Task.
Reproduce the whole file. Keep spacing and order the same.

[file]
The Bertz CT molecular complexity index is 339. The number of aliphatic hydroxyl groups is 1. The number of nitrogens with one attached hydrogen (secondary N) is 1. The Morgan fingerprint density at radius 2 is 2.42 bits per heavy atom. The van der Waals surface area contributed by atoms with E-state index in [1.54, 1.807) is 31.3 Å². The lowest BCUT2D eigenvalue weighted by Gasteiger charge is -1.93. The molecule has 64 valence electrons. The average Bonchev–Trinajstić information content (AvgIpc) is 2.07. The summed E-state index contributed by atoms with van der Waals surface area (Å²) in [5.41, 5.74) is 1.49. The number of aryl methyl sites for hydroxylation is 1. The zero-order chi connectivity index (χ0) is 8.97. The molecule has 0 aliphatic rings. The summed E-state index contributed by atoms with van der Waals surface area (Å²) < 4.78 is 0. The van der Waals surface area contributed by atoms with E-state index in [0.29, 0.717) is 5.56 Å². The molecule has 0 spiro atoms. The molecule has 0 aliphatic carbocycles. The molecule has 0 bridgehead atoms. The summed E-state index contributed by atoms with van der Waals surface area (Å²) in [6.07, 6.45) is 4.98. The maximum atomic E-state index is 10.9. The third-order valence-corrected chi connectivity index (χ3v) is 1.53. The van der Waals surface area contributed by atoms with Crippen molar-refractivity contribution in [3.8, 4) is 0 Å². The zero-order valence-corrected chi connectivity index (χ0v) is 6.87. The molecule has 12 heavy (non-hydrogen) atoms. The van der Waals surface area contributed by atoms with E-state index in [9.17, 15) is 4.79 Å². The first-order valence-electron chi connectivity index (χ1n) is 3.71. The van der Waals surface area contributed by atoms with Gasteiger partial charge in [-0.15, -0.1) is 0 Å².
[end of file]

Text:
The Bertz CT molecular complexity index is 339. The number of aliphatic hydroxyl groups is 1. The number of nitrogens with one attached hydrogen (secondary N) is 1. The Morgan fingerprint density at radius 2 is 2.42 bits per heavy atom. The van der Waals surface area contributed by atoms with E-state index in [1.54, 1.807) is 31.3 Å². The lowest BCUT2D eigenvalue weighted by Gasteiger charge is -1.93. The molecule has 64 valence electrons. The average Bonchev–Trinajstić information content (AvgIpc) is 2.07. The summed E-state index contributed by atoms with van der Waals surface area (Å²) in [5.41, 5.74) is 1.49. The number of aryl methyl sites for hydroxylation is 1. The zero-order chi connectivity index (χ0) is 8.97. The molecule has 0 aliphatic rings. The summed E-state index contributed by atoms with van der Waals surface area (Å²) < 4.78 is 0. The van der Waals surface area contributed by atoms with E-state index in [0.29, 0.717) is 5.56 Å². The molecule has 0 spiro atoms. The molecule has 0 aliphatic carbocycles. The molecule has 0 bridgehead atoms. The summed E-state index contributed by atoms with van der Waals surface area (Å²) in [6.07, 6.45) is 4.98. The maximum atomic E-state index is 10.9. The third-order valence-corrected chi connectivity index (χ3v) is 1.53. The van der Waals surface area contributed by atoms with Crippen molar-refractivity contribution in [3.8, 4) is 0 Å². The zero-order valence-corrected chi connectivity index (χ0v) is 6.87. The molecule has 12 heavy (non-hydrogen) atoms. The van der Waals surface area contributed by atoms with E-state index in [9.17, 15) is 4.79 Å². The first-order valence-electron chi connectivity index (χ1n) is 3.71. The van der Waals surface area contributed by atoms with Gasteiger partial charge in [-0.15, -0.1) is 0 Å².